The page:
# Project Euler 87: Investigating numbers that can be expressed as the sum of a prime square, cube, and fourth power?

Problem 87 of Project Euler is a cute little problem that reads

The smallest number expressible as the sum of a prime square, prime cube, and prime fourth power is 28. In fact, there are exactly four numbers below fifty that can be expressed in such a way:

28 = 22 + 23 + 24
33 = 32 + 23 + 24
49 = 52 + 23 + 24
47 = 22 + 33 + 24

How many numbers below fifty million can be expressed as the sum of a prime square, prime cube, and prime fourth power?

It was rather easy to solve this problem with brute force, so I took that as a first approach. All you need is primes up to and then you are set. I don’t really think it requires much of an explanation. I haven’t tried to beautify the code at all, so I am pretty sure it could be optimized and and made more readable

```long[] primes = ESieve(2, 7071);
long[][] powers = new long[];
int target = 50000000;

List templist = new List(primes);
for (int j = 0; j < 3; j++) {
for (int i = 0; i < primes.Length; i++) {
templist[i] *= primes[i];
}
powers[j] = templist.ToArray();
}

SortedSet numbers = new SortedSet();
for (int i = 0; i < primes.Length; i++) {
for (int j = 0; j < primes.Length; j++) {
for (int k = 0; k < primes.Length; k++) {
long number = powers[i] + powers[j] + powers[k];
if (number > target) break;
}
}
}
```

I used a SortedSet, since it not allow to add identical items. So I can only add it, if it does not exist. That means it is easy to only count things once. This code gives me

```There are 1097343 numbers
Solution took 949,39 ms
```

which is by no means a fast solution.

## Wrapping up

I have been thinking a lot about this problem and whether there is analysis that can be performed to speed up the code, but I haven’t been able to find a clever solution to the problem at all.

The code can be found here. And now for the big question – How did you solve it?

I had huge problems finding a fitting image for the blog post today. But I ended up with the lovely picture of a collection of Rubik’s cubes which is shared by Gerwin Sturm who shared it under the creative commons license. ### Posted by Kristian Guy

I’m wondering whether computing the limit for each loop index could reduce significantly the execution time, for instance:
``` int x = primes[i]; int x2 = x * x; int jLimit = (int)Math.Pow(target - x2, 1.0 / 3.0); ```

and:

``` int y = primes[j]; int y3 = y * y * y; int kLimit = (int)Math.Pow(target - x2 - y3, 1.0 / 4.0); ``` ff

Perhaps you can just give up the sorted set, and use a hash set instead? it would cut the running time off to at least half. Erebos1337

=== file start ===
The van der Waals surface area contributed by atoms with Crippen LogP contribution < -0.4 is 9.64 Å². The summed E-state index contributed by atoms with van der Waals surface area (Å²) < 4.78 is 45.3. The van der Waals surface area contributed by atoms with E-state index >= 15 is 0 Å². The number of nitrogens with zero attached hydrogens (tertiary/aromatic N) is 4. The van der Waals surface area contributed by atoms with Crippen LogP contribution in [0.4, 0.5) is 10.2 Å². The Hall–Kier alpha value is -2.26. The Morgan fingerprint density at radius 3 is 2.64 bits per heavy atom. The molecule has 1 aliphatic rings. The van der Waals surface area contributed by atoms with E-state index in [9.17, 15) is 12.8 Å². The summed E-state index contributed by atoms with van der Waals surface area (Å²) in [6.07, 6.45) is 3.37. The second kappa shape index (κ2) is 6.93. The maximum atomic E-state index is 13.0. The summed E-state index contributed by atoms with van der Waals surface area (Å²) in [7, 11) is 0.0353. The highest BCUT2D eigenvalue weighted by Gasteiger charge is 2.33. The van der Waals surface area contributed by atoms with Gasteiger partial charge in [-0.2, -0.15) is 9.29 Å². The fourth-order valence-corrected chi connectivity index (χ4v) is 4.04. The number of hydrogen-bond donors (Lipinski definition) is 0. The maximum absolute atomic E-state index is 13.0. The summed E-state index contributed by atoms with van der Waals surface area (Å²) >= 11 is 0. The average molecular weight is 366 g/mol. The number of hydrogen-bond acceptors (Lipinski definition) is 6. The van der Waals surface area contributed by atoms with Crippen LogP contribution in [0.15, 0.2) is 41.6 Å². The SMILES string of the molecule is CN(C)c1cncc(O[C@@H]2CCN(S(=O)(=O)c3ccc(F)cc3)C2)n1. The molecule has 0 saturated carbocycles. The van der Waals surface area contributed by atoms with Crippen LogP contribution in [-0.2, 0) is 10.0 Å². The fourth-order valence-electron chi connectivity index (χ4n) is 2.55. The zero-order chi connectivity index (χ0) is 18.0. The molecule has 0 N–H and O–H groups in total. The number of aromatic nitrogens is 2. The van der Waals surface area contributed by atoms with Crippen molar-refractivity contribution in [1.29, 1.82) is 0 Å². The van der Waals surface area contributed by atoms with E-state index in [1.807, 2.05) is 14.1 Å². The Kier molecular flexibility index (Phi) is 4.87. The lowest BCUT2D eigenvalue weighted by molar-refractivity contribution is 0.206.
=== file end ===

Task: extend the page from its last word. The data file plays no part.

My first attempt was to use a HashSet, just like you did.
My execution time was around 1000ms.

After that I tried a boolean[] to memorize if I had found a number already.

Then I incremented the counter only,
if I didn’t find the number before, and mark it.

Even though I needed 50 Mio. entries (of booleans) in that array,
the execution time went down to around 80 ms.

Here is my code in Java, not containing prime generation etc. :

int count = 0;
boolean[] nums = new boolean[(int) (limit+1)];

for(int q : primes) {

for(int t : primes) {
long triple = t*t*t;

long div = limit – quad – triple;
int divSqrt = (int)Math.sqrt(div);

long sum = quad + triple;

for(int s : primes) {
if(s > divSqrt) break;

int num = (int)(sum+s*s);
if(!nums[num]) {
count++;
nums[num] = true;
}
}
}
} cesium62

if (number > target) break;
The problem calls for numbers *below* 50,000,000. Mohit

Instead of taking aquare root of 5 million and then applying brute force, it will be better if you try a loop(of fourth power) which goes from 2 to fourthroot(5 million – 24) and then in a nested loop which will go from 5 million – fourthpower(of the iterator value of first loop) and then add in this loop to the global sum variable squareroot(5milion – fourthpower(index of first loop) – cube(index of second loop)). This will require only two loops and time will be much lesser. Jean-Marie Hachey

PE87:

1229^2 + 101^3 + 83^4 = 49 999 063
This is the 1 097 326th number in the series.

Little challenge:
1 097 343 numbers below fifty million can be expressed as the sum of a prime square, prime cube, and prime fourth power.
What are the three primes giving that last number if raised at power 2, 3 and 4 respectively ?

Sources:
1) Kristian’s code for PE87
https://www.mathblog.dk/files/euler/Problem87.cs
2) Microsoft Visual C# 2010 Express
3) Microsoft Excel